There is a serious possibility that the BoE will increase its QE programme (by £50bn?) either in a few days time (7th June) or in July. However, just targeting further purchases of gilts is not delivering the effect necessary, though the BoE has been reluctant to buy mortgage backed securities to date as they fear taking on increased credit risk;


Asian markets closed materially lower (1.5% to 2.0% lower), reflecting the poor US employment numbers and the weakening situation in Europe. The Japanese Topix Index, declined to the lowest level since 1983 and has entered a bear market – it has fallen by more than 20% since 27th March. Having said that, any better news from Europe, combined with a mini stimulus programme in China should be helpful. Failing that, the Japanese economy should weaken further in the 2nd half of the year, as post tsunami spending fades.

Whilst the DAX is over 1.0% lower at present, most of the other major European markets are higher. The IBEX is near 2.5% higher (CAC is up 0.6%) , with the major Spanish banks BBVA and Santander significantly higher – over 4.0%. Very interesting. Personally, I would have hoped for the peripheral EZ markets (in particular) to remain weak, which will put far more pressure on EZ leaders to come up with the goodies by the end of the month. Mrs Merkel is, intrinsically an extremely cautious politician and if she believes she has more time, will certainly take it, in particular, as she has not done enough at home with either her colleagues and/or voters. Furthermore the EZ only moves when in a crisis.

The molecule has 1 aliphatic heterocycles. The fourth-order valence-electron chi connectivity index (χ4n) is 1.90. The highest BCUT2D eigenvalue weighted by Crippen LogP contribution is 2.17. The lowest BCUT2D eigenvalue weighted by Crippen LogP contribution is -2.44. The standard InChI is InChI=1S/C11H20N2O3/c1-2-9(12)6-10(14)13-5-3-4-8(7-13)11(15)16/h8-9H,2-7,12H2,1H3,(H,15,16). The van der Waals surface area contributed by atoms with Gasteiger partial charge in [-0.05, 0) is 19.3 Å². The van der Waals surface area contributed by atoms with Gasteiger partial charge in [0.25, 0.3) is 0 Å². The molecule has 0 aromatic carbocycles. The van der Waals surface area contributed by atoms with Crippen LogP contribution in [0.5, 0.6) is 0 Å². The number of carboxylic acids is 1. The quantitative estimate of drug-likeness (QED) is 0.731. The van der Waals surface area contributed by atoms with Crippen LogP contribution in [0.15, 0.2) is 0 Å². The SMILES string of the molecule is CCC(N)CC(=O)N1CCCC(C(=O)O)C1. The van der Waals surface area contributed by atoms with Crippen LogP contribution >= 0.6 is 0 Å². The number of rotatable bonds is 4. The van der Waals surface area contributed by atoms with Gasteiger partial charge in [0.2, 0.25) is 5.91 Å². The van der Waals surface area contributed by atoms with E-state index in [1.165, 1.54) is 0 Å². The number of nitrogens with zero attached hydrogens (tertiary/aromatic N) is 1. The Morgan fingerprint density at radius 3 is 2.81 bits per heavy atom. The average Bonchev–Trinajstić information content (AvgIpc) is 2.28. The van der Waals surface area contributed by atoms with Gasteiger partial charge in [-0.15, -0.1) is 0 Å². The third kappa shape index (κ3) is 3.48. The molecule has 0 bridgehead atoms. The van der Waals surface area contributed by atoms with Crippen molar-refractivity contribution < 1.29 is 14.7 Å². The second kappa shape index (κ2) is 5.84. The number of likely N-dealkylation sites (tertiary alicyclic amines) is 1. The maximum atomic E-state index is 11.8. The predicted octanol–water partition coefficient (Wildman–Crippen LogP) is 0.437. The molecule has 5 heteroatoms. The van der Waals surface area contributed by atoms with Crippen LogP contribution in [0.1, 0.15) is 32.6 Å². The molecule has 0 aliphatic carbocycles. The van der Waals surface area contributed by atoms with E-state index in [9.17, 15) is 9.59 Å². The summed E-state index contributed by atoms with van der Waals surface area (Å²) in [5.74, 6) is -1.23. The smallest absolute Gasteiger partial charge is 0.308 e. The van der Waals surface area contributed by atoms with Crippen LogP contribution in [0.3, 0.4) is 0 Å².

German 10 year bund yields are marginally higher at 1.19%. Still believe its a (great?) shorting opportunity, though yields may decline as we get closer to the Greek elections and the EU heads of state meeting. Having said that in the medium/longer term, this exceptionally low yield is unsustainable, given that Germany will face much higher costs, as it has to contribute the most to the EZ bail out, which in my humble view, is inevitable.

A number of you sent me emails suggesting that my note yesterday included a number of “brave calls” – in non diplomatic language, suggesting that I’m wrong. Well, I agree that it is certainly not the consensus view (indeed, probably the total opposite), but that’s how I see it. Whilst, in the short term, German 10 year bund yield may decline further, I continue to believe that they are a serious short.

As far as buying the the financials (only the solvent ones, basically I look at UK and, in the EZ, Dutch and possibly even the French) are concerned, too early to invest is certainly a possibility, though I remain positive. As George Soros reports, the EZ has just 3 months to sort itself out. Whether its 3 months, I believe that its certainly this year. Indeed, if we get to late this year without a meaningful solution, we really will have a panic on our hands. I remain of the view that to gently nibble away (indeed even get a little more positive) is the better option at present and that to remain and indeed (even worse in my humble view) go short at these levels is a high, high risk strategy. Yes volatility will increase, but buying, especially on (hopefully significant) weakness remains my view.

US futures suggest a weaker open – by some -0.5%+, though is improving. However, I would not be surprised if this improves further – positive?

Finally, I believe that Europe offers more opportunity than the US at present. OK, that’s done it – my in box is going to be full, full, full.

Kiron Sarkar

4th June 2012